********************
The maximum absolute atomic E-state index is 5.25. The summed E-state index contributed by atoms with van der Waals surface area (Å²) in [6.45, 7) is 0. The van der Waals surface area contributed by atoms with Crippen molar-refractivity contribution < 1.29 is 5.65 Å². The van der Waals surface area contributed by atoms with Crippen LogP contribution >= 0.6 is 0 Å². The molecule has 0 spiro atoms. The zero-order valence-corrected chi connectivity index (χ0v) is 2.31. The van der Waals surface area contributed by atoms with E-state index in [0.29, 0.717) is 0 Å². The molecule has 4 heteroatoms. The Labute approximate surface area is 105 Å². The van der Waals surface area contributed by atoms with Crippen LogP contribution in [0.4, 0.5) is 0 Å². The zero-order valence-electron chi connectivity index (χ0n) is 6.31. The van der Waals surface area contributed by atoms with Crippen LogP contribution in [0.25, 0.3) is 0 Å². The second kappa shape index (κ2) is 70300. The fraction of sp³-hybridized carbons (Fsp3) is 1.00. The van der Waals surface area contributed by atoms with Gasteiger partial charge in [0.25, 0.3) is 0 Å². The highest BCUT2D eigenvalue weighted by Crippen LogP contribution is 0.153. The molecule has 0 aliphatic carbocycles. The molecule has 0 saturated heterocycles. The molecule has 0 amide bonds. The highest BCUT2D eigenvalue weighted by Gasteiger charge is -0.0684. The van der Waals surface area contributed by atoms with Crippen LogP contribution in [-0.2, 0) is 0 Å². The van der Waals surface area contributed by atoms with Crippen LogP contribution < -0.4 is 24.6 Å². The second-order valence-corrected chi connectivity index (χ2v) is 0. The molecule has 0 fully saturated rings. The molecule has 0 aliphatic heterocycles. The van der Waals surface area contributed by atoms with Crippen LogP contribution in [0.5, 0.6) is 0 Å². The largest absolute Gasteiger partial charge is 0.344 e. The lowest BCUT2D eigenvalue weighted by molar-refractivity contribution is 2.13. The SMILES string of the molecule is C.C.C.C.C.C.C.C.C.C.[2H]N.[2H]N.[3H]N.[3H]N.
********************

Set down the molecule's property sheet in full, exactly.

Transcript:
The maximum absolute atomic E-state index is 5.25. The summed E-state index contributed by atoms with van der Waals surface area (Å²) in [6.45, 7) is 0. The van der Waals surface area contributed by atoms with Crippen molar-refractivity contribution < 1.29 is 5.65 Å². The van der Waals surface area contributed by atoms with Crippen LogP contribution >= 0.6 is 0 Å². The molecule has 0 spiro atoms. The zero-order valence-corrected chi connectivity index (χ0v) is 2.31. The van der Waals surface area contributed by atoms with E-state index in [0.29, 0.717) is 0 Å². The molecule has 4 heteroatoms. The Labute approximate surface area is 105 Å². The van der Waals surface area contributed by atoms with Crippen LogP contribution in [0.4, 0.5) is 0 Å². The zero-order valence-electron chi connectivity index (χ0n) is 6.31. The van der Waals surface area contributed by atoms with Crippen LogP contribution in [0.25, 0.3) is 0 Å². The second kappa shape index (κ2) is 70300. The fraction of sp³-hybridized carbons (Fsp3) is 1.00. The van der Waals surface area contributed by atoms with Gasteiger partial charge in [0.25, 0.3) is 0 Å². The highest BCUT2D eigenvalue weighted by Crippen LogP contribution is 0.153. The molecule has 0 aliphatic carbocycles. The molecule has 0 saturated heterocycles. The molecule has 0 amide bonds. The highest BCUT2D eigenvalue weighted by Gasteiger charge is -0.0684. The van der Waals surface area contributed by atoms with Crippen LogP contribution in [-0.2, 0) is 0 Å². The van der Waals surface area contributed by atoms with Crippen LogP contribution < -0.4 is 24.6 Å². The second-order valence-corrected chi connectivity index (χ2v) is 0. The molecule has 0 fully saturated rings. The molecule has 0 aliphatic heterocycles. The van der Waals surface area contributed by atoms with Crippen LogP contribution in [0.5, 0.6) is 0 Å². The largest absolute Gasteiger partial charge is 0.344 e. The lowest BCUT2D eigenvalue weighted by molar-refractivity contribution is 2.13. The SMILES string of the molecule is C.C.C.C.C.C.C.C.C.C.[2H]N.[2H]N.[3H]N.[3H]N.